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Priscilla Renea went from YouTube sensation to mega-hit songwriter. She’s indefatigable, and she’s doing things her way.

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Priscilla Renea
Priscilla Renea

Priscilla Renea is a renowned solo musician and a hit songwriter for such artists as Demi Lovato, Rihanna, and Madonna.

Renea was born in Vero Beach, FL, in 1988. She began posting her music to YouTube in her teens, building a following on that site. She moved to Atlanta at age 18 and signed with Capitol Records, who released her debut album Jukebox in 2009. After she was dropped by the record label when the album failed to live up to sales expectations, Renea moved to California and started writing songs for other musicians.

In 2010, Cheryl Cole scored a UK number 1 with Renea’s song “Promise This.” Rihanna had a UK top 10 hit the following year with “California King Bed.” Renea also contributed to Billboard hits for Chris Brown (“Don’t Wake Me Up,” 2012), Fifth Harmony (“Worth It,” 2015), Kelly Clarkson (“Love So Soft,” 2017), and Ariana Grande (“imagine,” 2018). She co-wrote “Timber,” a Billboard number 1 for Pitbul and Ke$ha in 2013. Carrie Underwood’s version of her song “Somethin’ Bad” has been the opening theme for NBC’s NFL coverage since 2016.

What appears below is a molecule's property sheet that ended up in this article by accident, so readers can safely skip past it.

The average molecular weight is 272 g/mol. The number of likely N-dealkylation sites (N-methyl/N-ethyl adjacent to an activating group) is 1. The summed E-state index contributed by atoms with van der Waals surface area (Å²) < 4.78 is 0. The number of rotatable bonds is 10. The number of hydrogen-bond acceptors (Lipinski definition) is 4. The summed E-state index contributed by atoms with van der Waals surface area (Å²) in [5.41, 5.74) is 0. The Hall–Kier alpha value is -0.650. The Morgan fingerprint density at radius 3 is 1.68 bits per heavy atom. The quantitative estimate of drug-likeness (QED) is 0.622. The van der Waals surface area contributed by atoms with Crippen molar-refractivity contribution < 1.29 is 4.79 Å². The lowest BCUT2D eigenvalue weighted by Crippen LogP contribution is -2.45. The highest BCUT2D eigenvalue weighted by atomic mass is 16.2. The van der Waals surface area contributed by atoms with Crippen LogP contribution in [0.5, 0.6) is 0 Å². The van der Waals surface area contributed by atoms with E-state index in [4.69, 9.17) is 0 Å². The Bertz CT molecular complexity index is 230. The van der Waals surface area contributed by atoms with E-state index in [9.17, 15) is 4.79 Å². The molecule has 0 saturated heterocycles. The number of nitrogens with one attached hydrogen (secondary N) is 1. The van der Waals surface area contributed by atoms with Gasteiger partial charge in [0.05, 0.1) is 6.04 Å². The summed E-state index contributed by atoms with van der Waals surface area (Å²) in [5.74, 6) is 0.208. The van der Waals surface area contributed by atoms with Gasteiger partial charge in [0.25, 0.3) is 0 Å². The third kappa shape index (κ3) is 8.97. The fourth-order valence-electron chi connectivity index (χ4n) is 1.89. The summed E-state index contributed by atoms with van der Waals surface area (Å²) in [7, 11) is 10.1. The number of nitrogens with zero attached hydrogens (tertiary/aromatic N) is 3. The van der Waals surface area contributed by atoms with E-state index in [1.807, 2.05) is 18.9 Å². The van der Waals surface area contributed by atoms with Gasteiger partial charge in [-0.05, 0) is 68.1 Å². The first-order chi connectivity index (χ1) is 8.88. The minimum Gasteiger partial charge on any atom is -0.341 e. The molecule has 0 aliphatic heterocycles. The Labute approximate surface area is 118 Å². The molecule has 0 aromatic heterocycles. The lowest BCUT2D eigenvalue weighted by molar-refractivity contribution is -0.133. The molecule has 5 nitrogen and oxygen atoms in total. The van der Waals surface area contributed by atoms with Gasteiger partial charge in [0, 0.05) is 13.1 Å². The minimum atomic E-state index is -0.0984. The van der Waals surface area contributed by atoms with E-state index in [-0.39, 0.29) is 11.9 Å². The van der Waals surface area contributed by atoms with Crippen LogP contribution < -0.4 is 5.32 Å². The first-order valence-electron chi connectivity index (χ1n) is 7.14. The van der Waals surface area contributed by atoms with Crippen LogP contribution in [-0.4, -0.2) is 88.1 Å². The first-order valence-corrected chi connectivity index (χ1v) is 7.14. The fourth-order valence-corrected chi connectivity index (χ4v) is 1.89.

Renea released Coloured, her second solo album, in 2018.


(“Timber,” 2013)

It’s going down

I’m yelling timber

You better move

When Priscilla Renea sings she imagines her voice is an instrument.

Let’s make a night

You won’t remember  

Sometimes it’s a violin, other times a trumpet, or a guitar, and occasionally it’s actually a whistle.

AJC: So, it’s above soprano. It’s the highest range of the human voice. And it sounds like?

ACJ: Do that again, do that again.

AJC: Oh my Lord.

These days, she’s used to people’s shocked reactions to this extremely rare vocal gift, but growing up Renea’s innately musical family wasn’t exactly fawning over her talents.